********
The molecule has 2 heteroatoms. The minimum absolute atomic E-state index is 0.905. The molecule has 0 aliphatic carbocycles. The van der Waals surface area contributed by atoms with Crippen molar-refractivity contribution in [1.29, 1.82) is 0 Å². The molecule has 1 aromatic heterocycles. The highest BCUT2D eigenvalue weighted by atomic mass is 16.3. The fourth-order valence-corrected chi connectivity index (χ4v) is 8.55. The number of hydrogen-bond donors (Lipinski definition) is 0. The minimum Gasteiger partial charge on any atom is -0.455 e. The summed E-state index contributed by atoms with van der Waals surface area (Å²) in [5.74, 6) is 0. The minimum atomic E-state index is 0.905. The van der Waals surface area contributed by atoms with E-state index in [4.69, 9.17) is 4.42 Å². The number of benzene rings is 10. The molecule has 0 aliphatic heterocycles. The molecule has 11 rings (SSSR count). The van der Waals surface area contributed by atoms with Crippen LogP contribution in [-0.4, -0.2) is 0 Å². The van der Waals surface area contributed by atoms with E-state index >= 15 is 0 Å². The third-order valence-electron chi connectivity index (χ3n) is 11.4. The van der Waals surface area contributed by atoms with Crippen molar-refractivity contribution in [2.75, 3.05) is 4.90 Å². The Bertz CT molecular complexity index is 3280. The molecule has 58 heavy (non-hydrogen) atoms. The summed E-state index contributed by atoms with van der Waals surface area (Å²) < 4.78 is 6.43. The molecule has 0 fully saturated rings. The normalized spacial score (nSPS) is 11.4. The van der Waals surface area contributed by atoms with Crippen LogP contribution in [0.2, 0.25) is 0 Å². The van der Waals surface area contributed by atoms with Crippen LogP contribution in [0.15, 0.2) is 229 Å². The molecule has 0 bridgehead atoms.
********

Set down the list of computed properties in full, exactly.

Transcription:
The molecule has 2 heteroatoms. The minimum absolute atomic E-state index is 0.905. The molecule has 0 aliphatic carbocycles. The van der Waals surface area contributed by atoms with Crippen molar-refractivity contribution in [1.29, 1.82) is 0 Å². The molecule has 1 aromatic heterocycles. The highest BCUT2D eigenvalue weighted by atomic mass is 16.3. The fourth-order valence-corrected chi connectivity index (χ4v) is 8.55. The number of hydrogen-bond donors (Lipinski definition) is 0. The minimum Gasteiger partial charge on any atom is -0.455 e. The summed E-state index contributed by atoms with van der Waals surface area (Å²) in [5.74, 6) is 0. The minimum atomic E-state index is 0.905. The van der Waals surface area contributed by atoms with E-state index in [4.69, 9.17) is 4.42 Å². The number of benzene rings is 10. The molecule has 0 aliphatic heterocycles. The molecule has 11 rings (SSSR count). The van der Waals surface area contributed by atoms with Crippen LogP contribution in [-0.4, -0.2) is 0 Å². The van der Waals surface area contributed by atoms with E-state index >= 15 is 0 Å². The third-order valence-electron chi connectivity index (χ3n) is 11.4. The van der Waals surface area contributed by atoms with Crippen molar-refractivity contribution in [2.75, 3.05) is 4.90 Å². The Bertz CT molecular complexity index is 3280. The molecule has 58 heavy (non-hydrogen) atoms. The summed E-state index contributed by atoms with van der Waals surface area (Å²) < 4.78 is 6.43. The molecule has 0 fully saturated rings. The normalized spacial score (nSPS) is 11.4. The van der Waals surface area contributed by atoms with Crippen LogP contribution in [0.2, 0.25) is 0 Å². The van der Waals surface area contributed by atoms with Crippen LogP contribution in [0.15, 0.2) is 229 Å². The molecule has 0 bridgehead atoms.